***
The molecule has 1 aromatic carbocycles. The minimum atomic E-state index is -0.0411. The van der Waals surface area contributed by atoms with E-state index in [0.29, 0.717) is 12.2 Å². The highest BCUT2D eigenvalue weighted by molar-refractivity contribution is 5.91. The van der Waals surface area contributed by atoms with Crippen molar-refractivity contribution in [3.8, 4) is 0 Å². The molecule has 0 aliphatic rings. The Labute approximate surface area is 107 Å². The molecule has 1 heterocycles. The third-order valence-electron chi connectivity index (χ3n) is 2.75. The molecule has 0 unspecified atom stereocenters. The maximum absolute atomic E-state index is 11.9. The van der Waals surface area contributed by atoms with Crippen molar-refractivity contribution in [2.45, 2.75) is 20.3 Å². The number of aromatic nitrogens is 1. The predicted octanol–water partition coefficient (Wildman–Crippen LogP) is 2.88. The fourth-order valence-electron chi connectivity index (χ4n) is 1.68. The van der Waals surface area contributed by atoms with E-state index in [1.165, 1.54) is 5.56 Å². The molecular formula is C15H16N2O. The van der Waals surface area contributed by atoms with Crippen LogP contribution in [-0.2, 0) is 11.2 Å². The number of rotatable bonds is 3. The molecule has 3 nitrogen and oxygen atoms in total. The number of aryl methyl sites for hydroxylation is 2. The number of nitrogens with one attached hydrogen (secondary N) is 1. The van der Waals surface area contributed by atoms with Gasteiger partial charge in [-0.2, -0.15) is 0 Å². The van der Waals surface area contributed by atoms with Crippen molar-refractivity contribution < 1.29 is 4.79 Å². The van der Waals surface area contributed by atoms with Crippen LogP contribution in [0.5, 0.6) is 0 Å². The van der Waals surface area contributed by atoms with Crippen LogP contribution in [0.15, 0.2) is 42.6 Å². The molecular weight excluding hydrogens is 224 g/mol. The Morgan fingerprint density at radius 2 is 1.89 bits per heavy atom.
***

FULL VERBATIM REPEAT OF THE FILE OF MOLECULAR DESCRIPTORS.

The molecule has 1 aromatic carbocycles. The minimum atomic E-state index is -0.0411. The van der Waals surface area contributed by atoms with E-state index in [0.29, 0.717) is 12.2 Å². The highest BCUT2D eigenvalue weighted by molar-refractivity contribution is 5.91. The van der Waals surface area contributed by atoms with Crippen molar-refractivity contribution in [3.8, 4) is 0 Å². The molecule has 0 aliphatic rings. The Labute approximate surface area is 107 Å². The molecule has 1 heterocycles. The third-order valence-electron chi connectivity index (χ3n) is 2.75. The molecule has 0 unspecified atom stereocenters. The maximum absolute atomic E-state index is 11.9. The van der Waals surface area contributed by atoms with Crippen molar-refractivity contribution in [2.45, 2.75) is 20.3 Å². The number of aromatic nitrogens is 1. The predicted octanol–water partition coefficient (Wildman–Crippen LogP) is 2.88. The fourth-order valence-electron chi connectivity index (χ4n) is 1.68. The van der Waals surface area contributed by atoms with E-state index in [1.165, 1.54) is 5.56 Å². The molecular formula is C15H16N2O. The van der Waals surface area contributed by atoms with Crippen LogP contribution in [-0.2, 0) is 11.2 Å². The number of rotatable bonds is 3. The molecule has 3 nitrogen and oxygen atoms in total. The number of aryl methyl sites for hydroxylation is 2. The number of nitrogens with one attached hydrogen (secondary N) is 1. The van der Waals surface area contributed by atoms with Gasteiger partial charge in [-0.2, -0.15) is 0 Å². The van der Waals surface area contributed by atoms with Crippen molar-refractivity contribution < 1.29 is 4.79 Å². The van der Waals surface area contributed by atoms with Crippen LogP contribution in [0.5, 0.6) is 0 Å². The van der Waals surface area contributed by atoms with Crippen LogP contribution in [0.15, 0.2) is 42.6 Å². The molecular weight excluding hydrogens is 224 g/mol. The Morgan fingerprint density at radius 2 is 1.89 bits per heavy atom.